Fifty years ago at the NDP's founding convention, Tommy Douglas said he believed the newly-formed party would one day form the government of Canada.

It's not quite there, but the NDP is as close as it's ever been. At this weekend's policy convention in Vancouver, the Official Opposition party will throw itself a 50th birthday bash that will include a retrospective look at its evolution.

The party has come a long way from when it was formed in 1961 and it has seen its share of ups and downs.

The New Democratic Party was born through the unification of the Co-operative Commonwealth Federation and the Canadian Labour Congress. Douglas, the legendary political figure best known as the architect of Canadian medicare, was its first leader.

He was chosen at that historic 1961 convention in Ottawa over Hazen Argue, a fellow politician from Saskatchewan. Argue, who had been a CCF MP, ditched the NDP after he lost the leadership to Douglas by more than 1,000 votes. He joined the Liberal Party and was later made a senator.

"This is not the time to argue, you'll pardon me using that word " Douglas said during his pitch to convention delegates, drawing a laugh from the crowd. "This is not the time to argue about right wings or left wings. This is the time to unite all our forces for the task which lies before us — the task of creating a society which will make the wealth production of Canada available to all who labour with hand and brain."

Douglas went on to talk about leadership and the importance of unity within a party in order for it to achieve success.

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Former and current NDP leaders Ed Broadbent and Jack Layton are in Vancouver this weekend where the NDP is celebrating its 50th anniversary. (Canadian Press)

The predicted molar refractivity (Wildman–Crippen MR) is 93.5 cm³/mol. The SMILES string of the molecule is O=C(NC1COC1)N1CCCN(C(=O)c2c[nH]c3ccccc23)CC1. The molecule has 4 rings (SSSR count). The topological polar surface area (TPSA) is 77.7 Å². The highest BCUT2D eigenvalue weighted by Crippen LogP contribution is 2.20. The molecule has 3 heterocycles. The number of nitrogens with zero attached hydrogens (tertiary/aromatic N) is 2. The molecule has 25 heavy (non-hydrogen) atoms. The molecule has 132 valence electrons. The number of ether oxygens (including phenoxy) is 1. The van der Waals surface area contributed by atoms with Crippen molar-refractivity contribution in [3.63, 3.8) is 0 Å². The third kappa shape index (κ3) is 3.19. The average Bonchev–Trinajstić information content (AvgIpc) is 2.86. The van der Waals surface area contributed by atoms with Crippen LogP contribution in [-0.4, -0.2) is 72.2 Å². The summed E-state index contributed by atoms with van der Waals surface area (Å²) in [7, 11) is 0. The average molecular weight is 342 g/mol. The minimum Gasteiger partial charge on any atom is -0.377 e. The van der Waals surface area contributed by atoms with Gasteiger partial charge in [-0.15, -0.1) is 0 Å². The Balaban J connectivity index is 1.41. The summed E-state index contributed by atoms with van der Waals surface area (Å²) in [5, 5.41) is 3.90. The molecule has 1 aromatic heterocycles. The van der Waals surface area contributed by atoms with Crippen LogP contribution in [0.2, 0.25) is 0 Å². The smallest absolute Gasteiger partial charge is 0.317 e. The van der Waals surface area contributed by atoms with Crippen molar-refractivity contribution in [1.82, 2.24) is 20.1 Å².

Today's NDP leader, Jack Layton, and Douglas have a lot in common, according to another former party leader, Ed Broadbent.

He led the party from 1975 to 1989, and in 1988 had brought the NDP to its highest seat count in its history — 43. That record has now been shattered by Layton who has a caucus of 103 MPs.

Quebec's role in NDP history

The NDP's success on May 2 was largely due to the "orange wave" that swept through Quebec. The party went from one to 59 seats in the province.

A breakthrough in Quebec is what eluded Broadbent and was the reason he resigned as leader, he told CBC News in a recent interview.

"The wind went out of my sails personally, I really saw that as a big setback," he said. "I left over Quebec essentially in 1988 — we didn't get the breakthrough."

He describes the historic election result in May as a "glorious moment" and while the party is now far different in its composition than when Broadbent was in the caucus, he says it hasn't strayed from its roots.

"I don't think the party has changed ... the issues have changed," Broadbent said, explaining that the party adapts to whatever issues are current at the time.

Back in the 1970s and '80s, feminism was a big issue, he said as an example, whereas now Canadians are concerned with health care and pension security.

"I don't think there's a shred of evidence that would say it's changed its core values of equality, liberty, solidarity, what it believes in," he said.